“Instagram models” only show you their highlight reels
By Sarah Stubbs
Hit the explore tab on your Instagram account and you’re bound to see hundreds of pictures of dolled-up twenty-somethings in their workout gear. Their hair is perfectly styled, their makeup might even be contoured, and they are usually clad in a matching Nike pro shorts and sports bra combo.
In between the daily selfies and videos of proper squat form you’ll see on the explore page, you’re also likely to see several snapshots of the routine Instagram model meal or meal-prep process. Pretty green and pink smoothies, “fit teas” that are sure to give you the flattest stomach achievable, stacks and stacks of Tupperware filled with lean meat and veggies, and meals stuffed into cute little mason jars decorate their pages.
This trend I’m talking about is something that I’ve recently seen Tumblr call “rich girl fitness.”
All over the world, women have social media accounts dedicated to their fitness journeys and lifestyles. Most of them look a lot like what I just described. A lot of my friends, girls I know, and I all follow accounts like these to gain workout inspiration and learn more about being healthy and fit.
I love that people are getting serious about their health and the fact that this is a trend on social media. With obesity on the rise all over the world (seriously, a recent report cited in MircroCap Magazine article on April 2 says that if the current trend continues, about one-fifth of adults will be obese by 2025), it’s refreshing that people are taking a real interest in their health. What I don’t love, though, is the damage it does girls’ body images and how it perpetuates this obsession with perfection.
I often remind my friends and sisters that what they see when they are looking at a social media account of someone famous (or Instagram famous) is somebody’s highlight reel. Even the richest girls who have no responsibilities other than going to the gym, meal prepping, and shopping, have dark days and obstacles. They aren’t flawless, either, because no one is. The right makeup, angle, and filter might make someone look perfect, but off camera, it’s a different story.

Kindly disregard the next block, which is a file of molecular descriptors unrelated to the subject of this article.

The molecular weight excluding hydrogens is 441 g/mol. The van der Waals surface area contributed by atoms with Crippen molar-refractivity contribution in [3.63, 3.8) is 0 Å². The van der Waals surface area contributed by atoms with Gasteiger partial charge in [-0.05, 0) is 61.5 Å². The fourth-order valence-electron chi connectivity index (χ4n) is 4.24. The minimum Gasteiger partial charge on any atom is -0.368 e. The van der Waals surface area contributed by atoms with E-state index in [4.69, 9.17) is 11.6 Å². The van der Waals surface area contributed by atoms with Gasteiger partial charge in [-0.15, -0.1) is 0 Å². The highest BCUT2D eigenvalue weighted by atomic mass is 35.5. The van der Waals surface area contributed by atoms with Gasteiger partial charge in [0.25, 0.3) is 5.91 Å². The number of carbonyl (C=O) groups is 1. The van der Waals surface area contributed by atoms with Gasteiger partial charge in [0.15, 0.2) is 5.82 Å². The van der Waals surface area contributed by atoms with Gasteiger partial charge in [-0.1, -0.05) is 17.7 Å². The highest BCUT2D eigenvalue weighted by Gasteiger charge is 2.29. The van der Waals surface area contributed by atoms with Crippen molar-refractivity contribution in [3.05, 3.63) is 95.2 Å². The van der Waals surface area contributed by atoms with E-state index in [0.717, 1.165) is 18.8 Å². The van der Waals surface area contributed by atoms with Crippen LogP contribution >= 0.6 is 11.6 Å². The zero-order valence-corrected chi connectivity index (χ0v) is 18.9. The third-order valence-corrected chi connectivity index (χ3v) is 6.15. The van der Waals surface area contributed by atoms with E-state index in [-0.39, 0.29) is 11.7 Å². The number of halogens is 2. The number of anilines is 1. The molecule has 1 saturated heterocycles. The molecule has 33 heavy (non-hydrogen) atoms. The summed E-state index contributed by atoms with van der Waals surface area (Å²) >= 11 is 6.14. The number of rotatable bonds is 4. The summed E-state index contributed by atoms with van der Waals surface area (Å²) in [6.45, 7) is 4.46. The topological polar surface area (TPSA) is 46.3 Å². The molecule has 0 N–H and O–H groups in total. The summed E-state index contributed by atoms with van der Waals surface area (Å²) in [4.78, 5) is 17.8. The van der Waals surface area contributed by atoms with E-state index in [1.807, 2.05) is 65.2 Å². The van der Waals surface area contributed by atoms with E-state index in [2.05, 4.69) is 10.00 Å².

Social media in general creates a lot of space for comparing and contrasting. This, I think, is a waste of energy but it happens nonetheless because this is the digital culture that we were born into. In fact, it’s almost unavoidable if you’re young, impressionable, and on the Internet at all, in my opinion.
I know girls who are self-proclaimed “Instacure” (insecure on Instagram). They only post at certain times of the day, spend a long time deciding what filters and captions to use, and are often measuring their worth in likes.
Thanks to my introductory statistics class, I know that correlation doesn’t always mean causation; however, I don’t remember the last time I was with a group of girls scrolling through social media and I didn’t hear anyone say they wished they looked like somebody else.
Ladies, this isn’t worth your time.
If you’re a busy college student, and you are (most likely) if you’re reading this, you don’t have time to be Instafamous or an Instagram fitness model. It’s not realistic. The time you’re dedicating to your studies, extra-curriculars, Netflix binging, or going out with friends is so precious. We are only young and in college once.
I don’t know about you, but I don’t want to spend my free time measuring out exactly how many ounces of chicken I’m consuming or making sure I’m photograph-ready when I’m headed to the gym.
Even though the rest of the world does, you don’t have to glamorize fitness.
My life happens to go back and forth with months dedicated to working out six times a week and other months (like now) where I’m lucky to get two workouts in per week.
When I do workout, though, like I did today, I do it for that rush of endorphins and the sense of satisfaction that comes afterward. I love leaving the FRC knowing that I’m a little bit stronger today than I was yesterday.
When I push my body to its limit, I’m drenched in sweat, my face is beet-red, and I’m ready for a big meal. And I think that’s OK. My workouts aren’t perfect, I’m not perfect about making sure I workout enough, and I definitely don’t look perfect.
Follow those fitness accounts because you want to learn new exercises or recipes, not to swoon and obsess over their seemingly glamorous lives.
Workout for yourself – for your mental and physical health. Don’t workout for Instagram likes.